Writers are often thought of as solitary figures. Yet good writers know the importance of connections. Their work is to connect ideas, words and images that will, in turn, connect with readers. Research shows that helping students become good writers requires that schools also make the "write" connections:
Teachers and students Sheida White, on analyzing the 1998 NAEP reading assessment, observed a positive relationship between "teachers talking with students about what students were writing and students' writing scores," especially in grades 8 and 12.
Reading and writing "Numerous studies have shown that writing led to improved reading achievement, reading led to better writing, and combined instruction led to improvement in both reading and writing," wrote Tierney and Shanahan in the 1991 Handbook of Reading Research.
Creative and informational writing Informational texts, as well as stories and poems, can play important roles in children's literacy development. Until recently, however, early literacy instruction tended to focus on fiction and poetry. Most children had little classroom experience with nonfiction texts until after they had learned to read. For example, when Nell Duke of Michigan State University examined 20 first-grade classrooms, she found students spent an average of 3.6 minutes per day engaged with informational texts, and the average was even lower in high-poverty districts.
Limited exposure to good models of informational writing may hinder students' ability to produce such writing themselves. Students need experiences in reading and writing in various genres, and they must be taught about the distinct rhetorical elements appropriate to each.
Writing and its components Research by Paul Diederich (1974), Donald Murray (1982) and Alan Purves (1992) helped identify six traits that intelligent, educated people notice when they examine student writing: ideas, organization, voice, word choice, sentence fluency and conventions such as correct spelling and grammar.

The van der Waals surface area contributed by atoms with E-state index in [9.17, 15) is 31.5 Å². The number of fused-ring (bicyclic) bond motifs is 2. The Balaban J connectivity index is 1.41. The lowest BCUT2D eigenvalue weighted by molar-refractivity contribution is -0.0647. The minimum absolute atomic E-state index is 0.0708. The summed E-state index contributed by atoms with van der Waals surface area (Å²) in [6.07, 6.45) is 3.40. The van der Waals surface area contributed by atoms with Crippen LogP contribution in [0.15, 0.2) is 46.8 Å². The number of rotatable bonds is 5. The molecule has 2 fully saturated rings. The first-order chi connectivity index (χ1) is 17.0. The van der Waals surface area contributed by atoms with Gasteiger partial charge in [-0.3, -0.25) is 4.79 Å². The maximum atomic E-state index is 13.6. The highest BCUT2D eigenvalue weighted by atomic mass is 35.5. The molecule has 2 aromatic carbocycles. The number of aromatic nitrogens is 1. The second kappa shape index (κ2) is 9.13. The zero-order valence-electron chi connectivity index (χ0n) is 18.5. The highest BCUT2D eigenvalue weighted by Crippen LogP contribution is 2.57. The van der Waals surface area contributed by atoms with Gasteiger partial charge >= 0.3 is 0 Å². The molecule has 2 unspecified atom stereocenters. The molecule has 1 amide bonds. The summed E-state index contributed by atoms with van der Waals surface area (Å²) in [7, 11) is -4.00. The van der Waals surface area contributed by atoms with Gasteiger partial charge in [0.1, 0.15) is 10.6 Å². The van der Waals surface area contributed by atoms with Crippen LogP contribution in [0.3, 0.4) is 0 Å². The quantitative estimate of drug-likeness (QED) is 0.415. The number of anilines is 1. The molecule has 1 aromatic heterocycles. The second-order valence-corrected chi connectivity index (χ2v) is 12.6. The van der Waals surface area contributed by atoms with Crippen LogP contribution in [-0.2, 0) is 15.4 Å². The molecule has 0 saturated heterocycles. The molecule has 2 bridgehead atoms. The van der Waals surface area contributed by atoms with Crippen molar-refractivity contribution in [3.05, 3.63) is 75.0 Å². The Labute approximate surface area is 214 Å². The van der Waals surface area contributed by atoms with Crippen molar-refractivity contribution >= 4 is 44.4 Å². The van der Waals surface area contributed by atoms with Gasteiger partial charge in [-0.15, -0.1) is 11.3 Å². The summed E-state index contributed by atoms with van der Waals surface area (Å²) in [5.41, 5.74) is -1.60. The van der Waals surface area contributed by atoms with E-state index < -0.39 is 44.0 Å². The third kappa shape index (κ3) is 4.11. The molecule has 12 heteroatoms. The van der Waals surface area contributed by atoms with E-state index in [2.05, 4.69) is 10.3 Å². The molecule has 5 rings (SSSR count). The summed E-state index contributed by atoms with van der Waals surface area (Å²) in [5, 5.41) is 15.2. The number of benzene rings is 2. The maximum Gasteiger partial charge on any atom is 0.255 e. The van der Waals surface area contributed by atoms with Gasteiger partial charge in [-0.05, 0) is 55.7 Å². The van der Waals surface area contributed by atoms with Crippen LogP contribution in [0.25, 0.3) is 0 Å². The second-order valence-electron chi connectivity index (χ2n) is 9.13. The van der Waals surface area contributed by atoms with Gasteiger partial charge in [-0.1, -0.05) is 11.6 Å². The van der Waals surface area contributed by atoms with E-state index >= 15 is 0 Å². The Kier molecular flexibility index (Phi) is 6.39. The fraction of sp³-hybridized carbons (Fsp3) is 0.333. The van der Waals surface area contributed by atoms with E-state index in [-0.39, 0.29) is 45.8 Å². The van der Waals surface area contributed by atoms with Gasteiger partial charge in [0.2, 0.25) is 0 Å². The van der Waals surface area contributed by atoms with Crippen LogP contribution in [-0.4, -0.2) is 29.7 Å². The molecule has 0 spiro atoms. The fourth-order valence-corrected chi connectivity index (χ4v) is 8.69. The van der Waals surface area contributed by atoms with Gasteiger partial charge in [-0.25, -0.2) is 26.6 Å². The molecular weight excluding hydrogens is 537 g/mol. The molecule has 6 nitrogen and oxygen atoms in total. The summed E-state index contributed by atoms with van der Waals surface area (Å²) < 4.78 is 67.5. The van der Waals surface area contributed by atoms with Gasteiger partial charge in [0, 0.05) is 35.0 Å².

Writer and audience As students receive instruction in how to organize thoughts, develop ideas and revise for clarity, they need opportunities to practice. Writing for authentic purposes for real audiences can motivate students as they learn the components of good writing.
Process and product Students in grades 8 and 12 outperformed peers on the 1998 NAEP writing assessment when they "were asked to plan their writing at least once a week or once or twice a month" and when they were asked to write more than one draft. A positive relationship was observed at grades 4, 8 and 12 between student writing scores and students having writing portfolios.
Writing and learning The standards movement sparked increased use of writing as a tool for learning and communicating in all disciplines. The National Science Education Standards, for example, direct teachers to use writing as a tool for building scientific understanding.
Robert Bangert-Drowns and colleagues conducted a meta-analysis of 48 school-based writing-to-learn programs in 2004. They found writing could have a small, positive impact on conventional measures of academic achievement. The use of metacognitive prompts and increased treatment length were associated with enhanced effects. Bangert-Drowns cautions that poorly designed writing activities or assignments that exceed students' developmental abilities may have a negative impact on learning.
Writing and technology Amie Goldberg and colleagues performed a meta-analysis of 26 studies conducted between 1992 and 2002, comparing K-12 students writing with computers vs. paper and pencil. They found an increase in the quantity and quality of student writing in classrooms where computers were used.